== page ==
Written by Dan Kaminsky
In the last post I began by talking about questions I had about vibrations. This post will elaborate more on other concepts that feel to me to be contradictory to the mission of a universal tradition.
Enlightenment has the possibility to be sectarian in the same way heaven and hell is. A preacher tells his congregation do as I say, keep coming back here, and you’ll have the opportunity to go to heaven. If this same mindset is present in even a single student (“I need to keep coming back, keep following this tradition, keep trying hard in this one way as this is the way towards enlightenment”) then I think we need to cast a questioning eye towards how enlightenment is being presented. Considering Goenka literally says “this is the only path towards enlightenment” on the long courses, enlightenment (knowingly or unknowingly) gets presented in a sectarian way.
On a personal level, the reason I don’t believe in enlightenment is I have zero experiential wisdom to base the concept off of. I am not enlightened. I have never met anyone who is enlightened. I have never met anyone who has met anyone who is enlightened. Our digital teacher wasn’t enlightened, nor are any teachers or senior teachers. The only source I have for discussing such a state are scriptures about a person who lived 2,500 years ago who claimed to have reached this state. That to me is not enough to go on, especially in a tradition that puts emphasis on not believing unless experienced.
This tradition has this notion that 2,500 years ago there was this prophecy. And the way it is told, our teacher is the person helping to fulfill this prophecy. By extension, we, as meditators in the Goenka tradition are part of this prophecy. Such a notion can be intoxicating to believe in. It makes one fully believe in the tradition, in Goenka and in this one approach to meditation. Because of that it feels to be a dangerous philosophy to include.
Death is one of life’s great unknowns, and thus finding answers to it has been one of the central missions of many religious and spiritual organizations. There are numerous theories on what happens after we pass, but all of them are just that; theories. Many of these theories contradict; i.e. if one sect believes in heaven, they will not believe in reincarnation. There is real appeal in joining a tradition that seems to have the answers to life’s great questions. Steering clear of dogma and sectarianism would also mean steering clear of providing answers to unanswerable questions and pushing them as universal truth.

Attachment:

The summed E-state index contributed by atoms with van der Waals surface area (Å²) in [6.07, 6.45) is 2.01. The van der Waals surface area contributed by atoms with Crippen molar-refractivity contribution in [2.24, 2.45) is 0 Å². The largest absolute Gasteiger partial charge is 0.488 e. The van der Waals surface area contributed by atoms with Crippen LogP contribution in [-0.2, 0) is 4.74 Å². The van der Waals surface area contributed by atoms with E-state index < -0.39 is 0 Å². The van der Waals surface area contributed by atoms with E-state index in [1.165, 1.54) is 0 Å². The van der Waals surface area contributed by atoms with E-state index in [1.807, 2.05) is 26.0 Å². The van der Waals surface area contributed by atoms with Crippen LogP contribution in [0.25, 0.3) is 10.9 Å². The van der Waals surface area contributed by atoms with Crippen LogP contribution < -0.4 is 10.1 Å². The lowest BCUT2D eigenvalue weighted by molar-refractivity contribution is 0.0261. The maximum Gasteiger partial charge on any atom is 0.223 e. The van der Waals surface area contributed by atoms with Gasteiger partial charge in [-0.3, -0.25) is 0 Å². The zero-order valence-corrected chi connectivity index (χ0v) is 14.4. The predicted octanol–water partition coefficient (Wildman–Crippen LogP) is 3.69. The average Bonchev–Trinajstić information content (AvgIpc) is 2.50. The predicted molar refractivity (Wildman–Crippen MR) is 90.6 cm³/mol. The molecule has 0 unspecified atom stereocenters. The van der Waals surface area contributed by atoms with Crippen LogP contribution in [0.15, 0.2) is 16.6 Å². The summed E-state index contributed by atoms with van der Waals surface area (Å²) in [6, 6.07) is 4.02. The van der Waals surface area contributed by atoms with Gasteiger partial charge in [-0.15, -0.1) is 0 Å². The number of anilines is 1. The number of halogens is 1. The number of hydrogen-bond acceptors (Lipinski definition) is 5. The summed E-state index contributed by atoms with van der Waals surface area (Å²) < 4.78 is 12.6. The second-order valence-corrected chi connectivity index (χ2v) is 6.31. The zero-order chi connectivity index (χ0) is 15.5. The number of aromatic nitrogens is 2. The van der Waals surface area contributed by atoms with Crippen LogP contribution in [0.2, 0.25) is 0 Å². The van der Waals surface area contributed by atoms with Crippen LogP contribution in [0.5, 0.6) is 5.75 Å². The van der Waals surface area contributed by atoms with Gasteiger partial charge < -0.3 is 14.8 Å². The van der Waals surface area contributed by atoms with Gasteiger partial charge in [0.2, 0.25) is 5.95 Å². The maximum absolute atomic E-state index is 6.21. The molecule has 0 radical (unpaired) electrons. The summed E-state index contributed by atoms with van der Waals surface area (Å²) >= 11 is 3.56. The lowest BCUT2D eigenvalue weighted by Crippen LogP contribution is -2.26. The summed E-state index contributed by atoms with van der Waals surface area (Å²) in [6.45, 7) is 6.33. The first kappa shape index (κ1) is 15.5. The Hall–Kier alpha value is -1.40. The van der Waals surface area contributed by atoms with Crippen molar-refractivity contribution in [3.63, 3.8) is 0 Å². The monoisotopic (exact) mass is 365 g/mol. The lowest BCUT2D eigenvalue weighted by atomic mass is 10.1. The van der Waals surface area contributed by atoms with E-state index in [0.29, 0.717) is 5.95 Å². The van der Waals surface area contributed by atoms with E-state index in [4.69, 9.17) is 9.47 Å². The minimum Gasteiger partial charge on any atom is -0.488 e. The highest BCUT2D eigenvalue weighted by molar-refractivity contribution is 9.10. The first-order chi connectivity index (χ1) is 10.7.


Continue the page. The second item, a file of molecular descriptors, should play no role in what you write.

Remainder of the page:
While I am on the subject of reincarnation, I must admit there feels to be an intellectual contradiction here with the idea of Annata. If there is no soul, there is no you, we are just massive constantly changing bubbles, then what part of “us” gets reincarnated?
A few others
This post has already become lengthy so I will not elaborate more on other concepts, although I do believe there are many more that deserve public discourse, for example Karma, Deva’s, 37 planes of existence and Celestial beings. None of them feel to be rooted in universal truths to me personally.
I’d like to address a few predictable responses that this post may illicit. I predict for some, the concepts above may be deeply held beliefs, and people will respond with their importance for meditation. Or people may demonstrate why these concepts should be kept in the tradition.
In response, I’d like to emphasize that I am not saying we need to remove these concepts from the tradition. In this post I am simply attempting to highlight why these concepts are, in my view, sectarian concepts. That doesn’t mean they aren’t important or that they should be removed, just that they are in tension (in my opinion) with ideas of universality.
Secondly I expect some to try to show why these concepts are true and why they believe in these concepts. Here, I’d like to say I can’t claim to know for sure that these concepts aren’t in existence. There is no way for me to possibly know that. Any individual can and should believe anything they want. The issue for me is not with individual beliefs, but rather organizational ones.
The final response I expect is that I should treat these objects like black stones and still take what I can from the positive aspects of the tradition. I wrote a whole post on this response here. Here, I will say it is not about how I personally navigate this, but the deeper question of are we misleading meditators by telling them we are universal? This to me is the central question that I am hoping to explore.